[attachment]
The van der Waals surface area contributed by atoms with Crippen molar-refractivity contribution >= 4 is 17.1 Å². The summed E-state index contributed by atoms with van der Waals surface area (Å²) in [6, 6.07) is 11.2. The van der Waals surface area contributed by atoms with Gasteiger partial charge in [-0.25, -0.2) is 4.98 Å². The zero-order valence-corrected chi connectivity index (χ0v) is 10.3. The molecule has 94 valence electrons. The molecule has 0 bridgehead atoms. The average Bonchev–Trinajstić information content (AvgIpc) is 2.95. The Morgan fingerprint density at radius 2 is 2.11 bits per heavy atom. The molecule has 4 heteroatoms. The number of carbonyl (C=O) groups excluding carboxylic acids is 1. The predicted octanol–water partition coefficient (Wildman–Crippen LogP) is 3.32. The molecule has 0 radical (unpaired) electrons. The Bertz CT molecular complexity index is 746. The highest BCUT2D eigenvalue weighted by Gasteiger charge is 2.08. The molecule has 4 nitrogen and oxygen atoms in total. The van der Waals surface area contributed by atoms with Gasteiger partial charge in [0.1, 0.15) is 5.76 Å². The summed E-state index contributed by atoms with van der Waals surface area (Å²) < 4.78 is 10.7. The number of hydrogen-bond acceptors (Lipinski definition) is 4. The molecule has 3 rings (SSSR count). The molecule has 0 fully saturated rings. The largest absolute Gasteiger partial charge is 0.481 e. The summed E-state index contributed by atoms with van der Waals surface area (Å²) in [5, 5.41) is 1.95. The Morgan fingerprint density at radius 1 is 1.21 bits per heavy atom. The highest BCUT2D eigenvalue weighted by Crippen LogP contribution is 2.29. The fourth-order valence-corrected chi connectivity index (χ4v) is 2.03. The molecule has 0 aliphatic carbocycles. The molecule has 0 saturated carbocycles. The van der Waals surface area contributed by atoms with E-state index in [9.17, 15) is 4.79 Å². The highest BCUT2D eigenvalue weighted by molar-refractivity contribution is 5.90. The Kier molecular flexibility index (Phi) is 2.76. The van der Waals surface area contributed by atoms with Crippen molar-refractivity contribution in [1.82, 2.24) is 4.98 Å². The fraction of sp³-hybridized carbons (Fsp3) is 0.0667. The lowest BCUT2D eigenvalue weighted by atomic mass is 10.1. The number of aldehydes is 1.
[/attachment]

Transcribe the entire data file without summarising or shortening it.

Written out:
The van der Waals surface area contributed by atoms with Crippen molar-refractivity contribution >= 4 is 17.1 Å². The summed E-state index contributed by atoms with van der Waals surface area (Å²) in [6, 6.07) is 11.2. The van der Waals surface area contributed by atoms with Gasteiger partial charge in [-0.25, -0.2) is 4.98 Å². The zero-order valence-corrected chi connectivity index (χ0v) is 10.3. The molecule has 94 valence electrons. The molecule has 0 bridgehead atoms. The average Bonchev–Trinajstić information content (AvgIpc) is 2.95. The Morgan fingerprint density at radius 2 is 2.11 bits per heavy atom. The molecule has 4 heteroatoms. The number of carbonyl (C=O) groups excluding carboxylic acids is 1. The predicted octanol–water partition coefficient (Wildman–Crippen LogP) is 3.32. The molecule has 0 radical (unpaired) electrons. The Bertz CT molecular complexity index is 746. The highest BCUT2D eigenvalue weighted by Gasteiger charge is 2.08. The molecule has 4 nitrogen and oxygen atoms in total. The van der Waals surface area contributed by atoms with Gasteiger partial charge in [0.1, 0.15) is 5.76 Å². The summed E-state index contributed by atoms with van der Waals surface area (Å²) < 4.78 is 10.7. The number of hydrogen-bond acceptors (Lipinski definition) is 4. The molecule has 3 rings (SSSR count). The molecule has 0 fully saturated rings. The largest absolute Gasteiger partial charge is 0.481 e. The summed E-state index contributed by atoms with van der Waals surface area (Å²) in [5, 5.41) is 1.95. The Morgan fingerprint density at radius 1 is 1.21 bits per heavy atom. The highest BCUT2D eigenvalue weighted by Crippen LogP contribution is 2.29. The fourth-order valence-corrected chi connectivity index (χ4v) is 2.03. The molecule has 0 aliphatic carbocycles. The molecule has 0 saturated carbocycles. The van der Waals surface area contributed by atoms with E-state index in [9.17, 15) is 4.79 Å². The highest BCUT2D eigenvalue weighted by molar-refractivity contribution is 5.90. The Kier molecular flexibility index (Phi) is 2.76. The van der Waals surface area contributed by atoms with Crippen molar-refractivity contribution in [1.82, 2.24) is 4.98 Å². The fraction of sp³-hybridized carbons (Fsp3) is 0.0667. The lowest BCUT2D eigenvalue weighted by atomic mass is 10.1. The number of aldehydes is 1.